Charles Bridge vandalism
November 15, 2019

Charles Bridge Graffiti Vandals Sentenced Amid Controversy

Niclase Steigera and Benjamina Wittiga, two German tourist brothers who were accused of spray painting Prague’s Charles Bridge, were sentenced for their crime; a suspended sentence of one-year, a 100,000CZK fine, and a five-year Czech Republic expulsion.

While the younger brother Steiger admitted to his guilt in the crime, elder brother Wittiga claimed innocence, which was confirmed by the younger Steiger brother. Judge Pavla Hajkova was unmoved by the elder brother’s plea of innocence. The judge cited the testimony of two witnesses who testified to seeing both brothers engaging in the act of vandalism. The brothers claim that Wittiga’s motivation was his loss of a civilian position with the German Army.

The sentence came at the end of the brother’s appeal, having already been charged, tried, and sentenced. One brother’s innocence was the basis for the appeal.

Vandalism seems to be on the rise worldwide. In September of 2019, The EU embassy in Tel Aviv was vandalized by Israeli right-wing extremists, writing, “German Money Kills Jews,” and “EU gets out” in spray paint on the doors of the embassy.

American Otto Warmer was infamously arrested in North Korea in 2016 for the crime of stealing a propaganda sign. He was imprisoned, tortured, released in a coma, and died as a result of his incarceration.

Prague is not a crime-torn city. Prague’s crime index is only 24.65. The highest risk of crime seems to come from corruption and bribery, with a 53.61 rating. Vandalism was second with a crime rating of 37.63, still considered very low.

But vandalism is pervasive across the board in Europe, perhaps more so than ever. The Sun UK reports that of France’s 42,285 churches, 875 had been desecrated in 2018. Sadly, this report came just a week before the Notre Dame fire, which devoured much of the 850-year-cathedral. The same year, 59 cemeteries were reportedly vandalized.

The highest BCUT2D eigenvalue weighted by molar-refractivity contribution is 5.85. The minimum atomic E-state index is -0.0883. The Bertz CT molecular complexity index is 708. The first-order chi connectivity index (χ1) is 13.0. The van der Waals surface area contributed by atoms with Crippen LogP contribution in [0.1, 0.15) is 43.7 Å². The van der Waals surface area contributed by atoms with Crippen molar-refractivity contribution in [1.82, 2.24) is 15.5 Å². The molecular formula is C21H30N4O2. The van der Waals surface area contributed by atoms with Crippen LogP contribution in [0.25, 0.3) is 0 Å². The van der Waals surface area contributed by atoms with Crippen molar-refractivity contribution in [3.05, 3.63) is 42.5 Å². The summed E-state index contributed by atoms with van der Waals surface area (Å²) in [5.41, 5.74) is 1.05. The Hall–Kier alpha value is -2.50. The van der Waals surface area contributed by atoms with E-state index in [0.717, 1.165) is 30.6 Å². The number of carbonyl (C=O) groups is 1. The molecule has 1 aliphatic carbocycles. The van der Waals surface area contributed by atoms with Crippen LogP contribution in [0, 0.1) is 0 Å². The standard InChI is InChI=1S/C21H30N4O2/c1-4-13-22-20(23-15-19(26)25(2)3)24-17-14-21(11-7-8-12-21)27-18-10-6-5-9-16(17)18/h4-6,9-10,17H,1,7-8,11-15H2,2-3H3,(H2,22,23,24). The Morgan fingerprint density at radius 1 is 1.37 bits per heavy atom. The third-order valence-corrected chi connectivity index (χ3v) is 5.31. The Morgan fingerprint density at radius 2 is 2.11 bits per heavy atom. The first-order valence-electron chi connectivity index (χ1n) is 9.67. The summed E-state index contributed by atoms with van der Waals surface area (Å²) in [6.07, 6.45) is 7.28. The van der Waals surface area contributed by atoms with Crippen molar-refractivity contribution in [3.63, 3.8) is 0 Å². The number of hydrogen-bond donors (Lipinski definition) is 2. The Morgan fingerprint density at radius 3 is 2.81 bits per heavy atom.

And vandalism of this sort is costly.

While the governing authority of London, The Corporation of London, reportedly spends only £1,500 per year correcting or cleaning up after graffiti vandals, the borough of Wandsworth spends about £625,000.

Complicating the issue is the rise of graffiti as so-called street art. Made popular by mysterious artists like Banksy, the formerly counter-cultural method of gangland territoriality has become a cultural boon all over the world. Street art is dating back to the time of prehistoric man’s cave paintings, and considered by its proponents to be beautiful, artistic, even majestic. Of course, some works do have these qualities, many of them quite striking, painting one’s name on a magnificent historic structure like the Charles Bridge is something else again.

Nobody tried to make the case that the two German brothers who were creating art sentenced this week. They were creating crime, and they were captured, tried, and punished for that crime. It’s a good lesson for anyone from any country not to vandalize the treasures they come to visit.


  1. Although I feel this sentence was somewhat lenient I want to thank the Czech Republic justice system for at least doing something to try to stem this rising tide of vandalizing historic sites. I am a 65 year old American who feels not enough is being done to stop these shameful, dishonorable acts. I understand street art but it should be done in areas designated for it. What was done to the Charles Bridge is a form of terrorism and the punishment should include some jail time and the perpetrators should be the ones made to restore the damaged areas, under supervision, in my opinion. What I really don’t understand is their motivation for doing this. What possible good was going to come from vandalizing something in the Czech Republic for something done to them in Germany?

  2. I applaud the response and sentencing of the Prague Courts. Especially in North America where I live ( I am a Canadian), these types of shameful, dishonourable, vandalizing acts occur repeatedly and go unpunished; with our good, honest hard working citizens repeatedly paying the economic price to clean it up, and restore beauty in our neighbourhoods. It is right that the perpetrators be made to take responsibility for their acts and whether personally or financially, repair the damages they cause. What these two brothers have painted is not beautifying street art; looking at their work does not put joy in my heart.

  3. The tram and bus routes thru Prague are covered with graffiti with no “artistic” value whatsoever. When will the government begin that clean-up?

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